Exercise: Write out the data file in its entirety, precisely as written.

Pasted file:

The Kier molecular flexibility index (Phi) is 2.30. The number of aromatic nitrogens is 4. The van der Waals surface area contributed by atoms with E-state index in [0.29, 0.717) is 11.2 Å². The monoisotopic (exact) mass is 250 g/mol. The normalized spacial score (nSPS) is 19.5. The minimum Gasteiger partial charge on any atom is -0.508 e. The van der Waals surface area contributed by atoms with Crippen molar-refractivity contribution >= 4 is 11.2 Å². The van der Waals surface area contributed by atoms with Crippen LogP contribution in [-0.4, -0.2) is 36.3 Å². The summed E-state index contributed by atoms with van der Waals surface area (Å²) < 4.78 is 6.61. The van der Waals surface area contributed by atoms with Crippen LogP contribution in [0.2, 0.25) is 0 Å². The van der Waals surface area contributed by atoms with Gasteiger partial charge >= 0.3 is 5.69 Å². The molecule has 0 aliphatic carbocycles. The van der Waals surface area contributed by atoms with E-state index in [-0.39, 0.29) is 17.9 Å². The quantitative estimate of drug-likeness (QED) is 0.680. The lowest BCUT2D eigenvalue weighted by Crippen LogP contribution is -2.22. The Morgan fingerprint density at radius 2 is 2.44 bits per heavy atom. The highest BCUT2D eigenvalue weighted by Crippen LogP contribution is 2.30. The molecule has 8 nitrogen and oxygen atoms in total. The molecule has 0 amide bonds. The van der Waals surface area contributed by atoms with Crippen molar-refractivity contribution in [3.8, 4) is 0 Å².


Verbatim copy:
The Kier molecular flexibility index (Phi) is 2.30. The number of aromatic nitrogens is 4. The van der Waals surface area contributed by atoms with E-state index in [0.29, 0.717) is 11.2 Å². The monoisotopic (exact) mass is 250 g/mol. The normalized spacial score (nSPS) is 19.5. The minimum Gasteiger partial charge on any atom is -0.508 e. The van der Waals surface area contributed by atoms with Crippen molar-refractivity contribution >= 4 is 11.2 Å². The van der Waals surface area contributed by atoms with Crippen LogP contribution in [-0.4, -0.2) is 36.3 Å². The summed E-state index contributed by atoms with van der Waals surface area (Å²) < 4.78 is 6.61. The van der Waals surface area contributed by atoms with Crippen LogP contribution in [0.2, 0.25) is 0 Å². The van der Waals surface area contributed by atoms with Gasteiger partial charge >= 0.3 is 5.69 Å². The molecule has 0 aliphatic carbocycles. The van der Waals surface area contributed by atoms with E-state index in [-0.39, 0.29) is 17.9 Å². The quantitative estimate of drug-likeness (QED) is 0.680. The lowest BCUT2D eigenvalue weighted by Crippen LogP contribution is -2.22. The Morgan fingerprint density at radius 2 is 2.44 bits per heavy atom. The highest BCUT2D eigenvalue weighted by Crippen LogP contribution is 2.30. The molecule has 8 nitrogen and oxygen atoms in total. The molecule has 0 amide bonds. The van der Waals surface area contributed by atoms with Crippen molar-refractivity contribution in [3.8, 4) is 0 Å².